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GSK reports promising results from asthma treatment trials

By Josh White

Date: Tuesday 21 May 2024

GSK reports promising results from asthma treatment trials

(Sharecast News) - GSK announced promising results from phase three clinical trials evaluating the efficacy and safety of depemokimab in treating severe asthma with type 2 inflammation on Tuesday.
The FTSE 100 pharmaceuticals giant said the trials reached their primary endpoints, demonstrating statistically significant and clinically meaningful reductions in asthma exacerbations over 52 weeks compared to placebo.

It said depemokimab, an ultra-long-acting biologic targeting interleukin-5 (IL-5), could become the first approved treatment with a six-month dosing schedule for severe asthma, expected to simplify treatment for millions of patients.

The trials included 375 and 380 participants, respectively, who received either depemokimab or placebo alongside their standard asthma treatments.

GSK said the incidence and severity of adverse events were similar between the depemokimab and placebo groups.

Full results would be presented at an upcoming scientific congress and would support global regulatory submissions.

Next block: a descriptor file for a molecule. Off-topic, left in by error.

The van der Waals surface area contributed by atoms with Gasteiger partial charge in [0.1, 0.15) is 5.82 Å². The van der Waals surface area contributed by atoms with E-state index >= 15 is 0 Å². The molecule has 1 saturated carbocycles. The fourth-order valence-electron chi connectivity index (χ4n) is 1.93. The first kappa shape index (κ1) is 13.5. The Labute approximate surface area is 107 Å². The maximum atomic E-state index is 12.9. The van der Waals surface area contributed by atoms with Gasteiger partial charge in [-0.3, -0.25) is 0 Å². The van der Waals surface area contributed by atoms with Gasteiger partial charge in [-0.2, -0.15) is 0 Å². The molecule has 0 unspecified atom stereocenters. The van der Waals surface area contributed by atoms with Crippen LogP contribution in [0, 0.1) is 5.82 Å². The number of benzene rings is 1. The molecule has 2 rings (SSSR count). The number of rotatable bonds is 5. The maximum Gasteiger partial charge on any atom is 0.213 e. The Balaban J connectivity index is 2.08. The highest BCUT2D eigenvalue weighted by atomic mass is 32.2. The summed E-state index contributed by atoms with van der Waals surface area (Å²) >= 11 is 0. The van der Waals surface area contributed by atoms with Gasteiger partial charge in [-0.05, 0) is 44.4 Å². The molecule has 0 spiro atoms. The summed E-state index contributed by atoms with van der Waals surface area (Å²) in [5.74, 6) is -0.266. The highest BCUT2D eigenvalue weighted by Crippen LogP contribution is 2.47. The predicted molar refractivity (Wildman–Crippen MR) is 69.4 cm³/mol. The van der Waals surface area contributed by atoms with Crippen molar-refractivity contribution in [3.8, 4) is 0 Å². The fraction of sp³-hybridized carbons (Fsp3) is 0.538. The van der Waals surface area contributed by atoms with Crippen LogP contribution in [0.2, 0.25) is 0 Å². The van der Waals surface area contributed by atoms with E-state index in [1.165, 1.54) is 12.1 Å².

Further research was ongoing, including the AGILE open-label extension study and the NIMBLE trial, assessing the transition from other biologics to depemokimab.

Additionally, depemokimab was being investigated for other IL-5 mediated diseases such as eosinophilic granulomatosis with polyangiitis, chronic rhinosinusitis with nasal polyps, and hypereosinophilic syndrome.

"These results add to the established body of evidence that targeted inhibition of IL-5 plays a key role in reducing type 2 inflammation that drives severe asthma exacerbations," said Kaivan Khavandi, senior vice-president and global head of respiratory and immunology research and development.

"Depemokimab could offer the possibility of sustained inhibition of this pathway, with a dosing schedule of just two injections per year.

"This is important as research shows that 73% of physicians believe longer dosing intervals would be beneficial to patients who are often juggling multiple therapies."

Reporting by Josh White for Sharecast.com.


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